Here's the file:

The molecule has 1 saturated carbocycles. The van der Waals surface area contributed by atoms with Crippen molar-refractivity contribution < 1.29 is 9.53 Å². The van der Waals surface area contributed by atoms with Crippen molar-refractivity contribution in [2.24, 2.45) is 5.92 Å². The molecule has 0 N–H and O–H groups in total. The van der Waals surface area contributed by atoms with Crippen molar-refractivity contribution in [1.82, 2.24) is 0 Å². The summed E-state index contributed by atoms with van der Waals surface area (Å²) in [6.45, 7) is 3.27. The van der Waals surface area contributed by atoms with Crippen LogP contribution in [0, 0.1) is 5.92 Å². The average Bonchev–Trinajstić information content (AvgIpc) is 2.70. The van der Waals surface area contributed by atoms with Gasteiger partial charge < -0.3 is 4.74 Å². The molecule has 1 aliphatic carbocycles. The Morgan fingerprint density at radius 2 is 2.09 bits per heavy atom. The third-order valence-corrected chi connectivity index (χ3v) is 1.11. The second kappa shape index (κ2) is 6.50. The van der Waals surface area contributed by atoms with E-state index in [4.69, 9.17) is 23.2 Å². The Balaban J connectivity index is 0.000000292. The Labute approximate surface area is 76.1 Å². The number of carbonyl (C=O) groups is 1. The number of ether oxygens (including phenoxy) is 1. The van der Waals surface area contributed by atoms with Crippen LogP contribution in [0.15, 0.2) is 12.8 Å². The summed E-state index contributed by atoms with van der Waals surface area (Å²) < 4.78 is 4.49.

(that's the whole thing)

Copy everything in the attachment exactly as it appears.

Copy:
The molecule has 1 saturated carbocycles. The van der Waals surface area contributed by atoms with Crippen molar-refractivity contribution < 1.29 is 9.53 Å². The van der Waals surface area contributed by atoms with Crippen molar-refractivity contribution in [2.24, 2.45) is 5.92 Å². The molecule has 0 N–H and O–H groups in total. The van der Waals surface area contributed by atoms with Crippen molar-refractivity contribution in [1.82, 2.24) is 0 Å². The summed E-state index contributed by atoms with van der Waals surface area (Å²) in [6.45, 7) is 3.27. The van der Waals surface area contributed by atoms with Crippen LogP contribution in [0, 0.1) is 5.92 Å². The average Bonchev–Trinajstić information content (AvgIpc) is 2.70. The van der Waals surface area contributed by atoms with Gasteiger partial charge < -0.3 is 4.74 Å². The molecule has 1 aliphatic carbocycles. The Morgan fingerprint density at radius 2 is 2.09 bits per heavy atom. The third-order valence-corrected chi connectivity index (χ3v) is 1.11. The second kappa shape index (κ2) is 6.50. The van der Waals surface area contributed by atoms with E-state index in [4.69, 9.17) is 23.2 Å². The Balaban J connectivity index is 0.000000292. The Labute approximate surface area is 76.1 Å². The number of carbonyl (C=O) groups is 1. The number of ether oxygens (including phenoxy) is 1. The van der Waals surface area contributed by atoms with Crippen LogP contribution in [0.15, 0.2) is 12.8 Å². The summed E-state index contributed by atoms with van der Waals surface area (Å²) < 4.78 is 4.49.